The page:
Dream, Play, Build: Hands-On Community Engagement for Enduring Spaces and Places

We love our communities. We want them to become safer, healthier, more prosperous places. But the standard approach to public meetings and community engagement somehow makes everyone miserable. Conversations that should inspire us become shouting matches. So what would it look like to facilitate truly meaningful discussions between citizens and planners? What if they could be fun?
Authors James Rojas and John Kamp have been changing the norm on community meetings for 20 years. In March, America Walks was honored to have them share their expertise.

Place It!: Making Community Meetings Fun

Their unique approach, called “Place It!,” encourages members of the community to use multiple forms of communication, rather than relying on public speaking alone. Place It! is “a design- and participation-based urban planning practice,” according to their website. Both Rojas and Kamp have seen their share of community meetings go south. We all have. But using their shared backgrounds in the arts, urban planning, and community engagement, they’ve found another way.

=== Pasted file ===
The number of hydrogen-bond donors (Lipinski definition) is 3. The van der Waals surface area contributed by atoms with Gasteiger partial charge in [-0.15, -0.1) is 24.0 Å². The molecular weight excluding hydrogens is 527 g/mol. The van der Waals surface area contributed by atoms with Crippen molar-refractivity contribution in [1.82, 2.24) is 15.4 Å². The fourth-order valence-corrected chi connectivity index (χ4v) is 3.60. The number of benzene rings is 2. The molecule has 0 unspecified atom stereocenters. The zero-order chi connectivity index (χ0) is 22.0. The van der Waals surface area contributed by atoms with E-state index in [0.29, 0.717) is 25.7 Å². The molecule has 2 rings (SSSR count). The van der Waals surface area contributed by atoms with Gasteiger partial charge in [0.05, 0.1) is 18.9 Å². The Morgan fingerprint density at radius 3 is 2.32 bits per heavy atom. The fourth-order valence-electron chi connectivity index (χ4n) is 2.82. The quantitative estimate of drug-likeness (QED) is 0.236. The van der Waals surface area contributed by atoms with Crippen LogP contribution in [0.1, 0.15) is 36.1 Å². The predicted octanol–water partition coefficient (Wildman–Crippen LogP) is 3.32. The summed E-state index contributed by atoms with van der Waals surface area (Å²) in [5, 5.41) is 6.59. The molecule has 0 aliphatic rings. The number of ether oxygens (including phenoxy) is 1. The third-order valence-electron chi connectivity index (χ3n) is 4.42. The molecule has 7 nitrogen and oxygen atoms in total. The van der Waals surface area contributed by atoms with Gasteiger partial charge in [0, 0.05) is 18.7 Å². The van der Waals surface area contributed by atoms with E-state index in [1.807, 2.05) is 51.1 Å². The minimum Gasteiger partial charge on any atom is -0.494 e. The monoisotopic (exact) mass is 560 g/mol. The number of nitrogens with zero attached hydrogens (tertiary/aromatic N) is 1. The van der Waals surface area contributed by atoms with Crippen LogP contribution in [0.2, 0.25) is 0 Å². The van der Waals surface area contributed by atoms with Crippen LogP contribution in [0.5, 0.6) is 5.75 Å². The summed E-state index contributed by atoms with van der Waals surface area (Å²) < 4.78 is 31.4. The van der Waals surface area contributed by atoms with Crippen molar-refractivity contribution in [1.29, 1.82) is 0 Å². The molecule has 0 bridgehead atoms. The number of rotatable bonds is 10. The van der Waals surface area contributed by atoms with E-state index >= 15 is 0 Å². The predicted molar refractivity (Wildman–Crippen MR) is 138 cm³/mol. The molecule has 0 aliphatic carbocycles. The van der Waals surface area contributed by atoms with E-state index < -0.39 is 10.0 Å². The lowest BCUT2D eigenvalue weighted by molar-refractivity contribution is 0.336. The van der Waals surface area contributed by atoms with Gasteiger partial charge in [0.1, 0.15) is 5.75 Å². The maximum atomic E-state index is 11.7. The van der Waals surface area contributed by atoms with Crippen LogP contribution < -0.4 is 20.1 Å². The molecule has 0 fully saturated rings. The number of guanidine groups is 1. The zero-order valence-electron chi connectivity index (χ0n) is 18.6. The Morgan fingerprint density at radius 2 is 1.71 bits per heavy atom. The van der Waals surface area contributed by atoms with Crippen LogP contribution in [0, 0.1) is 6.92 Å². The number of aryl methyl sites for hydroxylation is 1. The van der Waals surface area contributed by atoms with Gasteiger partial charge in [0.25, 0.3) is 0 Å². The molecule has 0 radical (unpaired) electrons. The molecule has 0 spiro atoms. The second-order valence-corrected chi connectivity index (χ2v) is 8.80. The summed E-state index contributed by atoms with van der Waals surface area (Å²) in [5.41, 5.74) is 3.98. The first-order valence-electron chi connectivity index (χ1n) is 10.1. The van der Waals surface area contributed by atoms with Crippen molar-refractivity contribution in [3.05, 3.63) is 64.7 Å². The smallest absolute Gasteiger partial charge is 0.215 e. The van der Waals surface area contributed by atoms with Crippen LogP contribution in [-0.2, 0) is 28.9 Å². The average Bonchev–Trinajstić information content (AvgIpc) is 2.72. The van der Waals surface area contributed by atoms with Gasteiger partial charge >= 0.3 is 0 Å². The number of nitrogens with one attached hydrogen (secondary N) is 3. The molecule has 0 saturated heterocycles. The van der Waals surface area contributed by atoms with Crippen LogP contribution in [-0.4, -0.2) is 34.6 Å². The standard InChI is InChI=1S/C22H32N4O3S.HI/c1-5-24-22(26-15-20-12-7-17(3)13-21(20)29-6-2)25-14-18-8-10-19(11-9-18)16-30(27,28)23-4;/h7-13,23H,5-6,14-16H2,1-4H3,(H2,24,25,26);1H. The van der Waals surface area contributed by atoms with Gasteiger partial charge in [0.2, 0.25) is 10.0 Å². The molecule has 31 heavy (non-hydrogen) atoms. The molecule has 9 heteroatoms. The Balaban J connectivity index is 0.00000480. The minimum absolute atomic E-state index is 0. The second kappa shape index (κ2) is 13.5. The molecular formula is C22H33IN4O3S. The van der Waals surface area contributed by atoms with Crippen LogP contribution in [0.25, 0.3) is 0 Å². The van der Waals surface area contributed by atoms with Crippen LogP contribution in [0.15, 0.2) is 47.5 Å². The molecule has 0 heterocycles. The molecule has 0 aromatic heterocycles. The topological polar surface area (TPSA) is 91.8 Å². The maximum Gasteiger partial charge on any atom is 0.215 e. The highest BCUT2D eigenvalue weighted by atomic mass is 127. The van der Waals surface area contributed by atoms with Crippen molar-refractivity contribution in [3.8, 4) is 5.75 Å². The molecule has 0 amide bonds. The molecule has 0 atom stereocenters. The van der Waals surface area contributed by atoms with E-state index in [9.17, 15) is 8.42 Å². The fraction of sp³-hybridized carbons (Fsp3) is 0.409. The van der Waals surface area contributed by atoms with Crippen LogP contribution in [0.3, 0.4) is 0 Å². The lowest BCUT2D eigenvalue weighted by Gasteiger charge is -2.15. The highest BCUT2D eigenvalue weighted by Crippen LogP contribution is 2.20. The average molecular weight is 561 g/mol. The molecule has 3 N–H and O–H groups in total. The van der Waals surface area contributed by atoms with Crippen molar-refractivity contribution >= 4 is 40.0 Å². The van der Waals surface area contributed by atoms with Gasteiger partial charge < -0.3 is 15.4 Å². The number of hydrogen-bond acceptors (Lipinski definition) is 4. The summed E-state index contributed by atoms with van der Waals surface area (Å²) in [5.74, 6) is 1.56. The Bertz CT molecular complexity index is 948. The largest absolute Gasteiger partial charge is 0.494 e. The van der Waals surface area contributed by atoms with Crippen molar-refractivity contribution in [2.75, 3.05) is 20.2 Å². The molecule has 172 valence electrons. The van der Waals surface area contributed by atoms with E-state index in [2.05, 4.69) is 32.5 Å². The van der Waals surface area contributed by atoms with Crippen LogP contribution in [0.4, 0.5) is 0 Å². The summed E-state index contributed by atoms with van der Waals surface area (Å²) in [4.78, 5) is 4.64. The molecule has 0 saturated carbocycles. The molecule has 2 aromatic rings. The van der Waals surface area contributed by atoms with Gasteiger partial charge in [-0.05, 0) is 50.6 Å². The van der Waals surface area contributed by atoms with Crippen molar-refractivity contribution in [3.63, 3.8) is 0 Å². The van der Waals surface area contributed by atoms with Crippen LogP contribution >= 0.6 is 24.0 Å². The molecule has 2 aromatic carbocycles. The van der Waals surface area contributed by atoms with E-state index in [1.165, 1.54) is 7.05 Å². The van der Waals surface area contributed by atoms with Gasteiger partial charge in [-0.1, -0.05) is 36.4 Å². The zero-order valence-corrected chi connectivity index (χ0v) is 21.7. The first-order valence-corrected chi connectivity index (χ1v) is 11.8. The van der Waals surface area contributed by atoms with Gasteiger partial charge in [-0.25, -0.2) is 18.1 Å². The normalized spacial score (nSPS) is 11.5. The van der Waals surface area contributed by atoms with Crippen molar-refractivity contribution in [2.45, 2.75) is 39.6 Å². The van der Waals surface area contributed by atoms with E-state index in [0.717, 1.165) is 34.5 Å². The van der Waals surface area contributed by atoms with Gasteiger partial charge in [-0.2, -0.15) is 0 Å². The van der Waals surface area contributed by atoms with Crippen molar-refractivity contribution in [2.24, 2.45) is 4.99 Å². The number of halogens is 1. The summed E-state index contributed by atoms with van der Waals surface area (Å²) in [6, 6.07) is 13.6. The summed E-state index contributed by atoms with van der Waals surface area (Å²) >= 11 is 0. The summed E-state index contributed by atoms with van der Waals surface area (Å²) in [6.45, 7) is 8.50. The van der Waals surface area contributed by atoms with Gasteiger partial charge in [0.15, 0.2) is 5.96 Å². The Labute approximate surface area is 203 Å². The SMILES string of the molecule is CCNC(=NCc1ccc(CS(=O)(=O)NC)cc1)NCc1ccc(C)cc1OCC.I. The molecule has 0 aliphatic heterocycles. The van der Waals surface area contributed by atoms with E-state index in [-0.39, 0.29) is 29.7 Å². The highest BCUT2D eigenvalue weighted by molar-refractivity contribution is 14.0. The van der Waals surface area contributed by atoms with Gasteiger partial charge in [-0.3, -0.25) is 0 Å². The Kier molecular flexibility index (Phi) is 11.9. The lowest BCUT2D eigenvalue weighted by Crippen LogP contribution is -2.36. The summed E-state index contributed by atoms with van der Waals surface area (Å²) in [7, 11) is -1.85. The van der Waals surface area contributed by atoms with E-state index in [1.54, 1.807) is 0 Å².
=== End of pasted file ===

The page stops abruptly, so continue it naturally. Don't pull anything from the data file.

Caring Loudly

There’s a scene in NBC comedy “Parks and Recreation” that has now become famous among civically-engaged folks. It takes place in the pilot episode, when Deputy Director Leslie Knope explains her views on community meetings. “These people are members of the community that care about where they live,” she explains. “So what I hear when I’m being yelled at is people caring loudly at me.
This idea — that when people are yelling in a community meeting, they’re just very passionate — is a hard one to remember, especially when someone is shouting at you about parking, traffic, or housing. But according to Kamp, it’s true. It’s also hardwired into us. “When we use language alone to engage people around these issues in the public meeting setting, it really favors a certain kind of person who is willing to stand up and speak,” explained Kamp during our recent webinar.  How can we engage with our communities without using language alone? Kamp and his partner, James Rojas have the answer. Watch the webinar to learn more.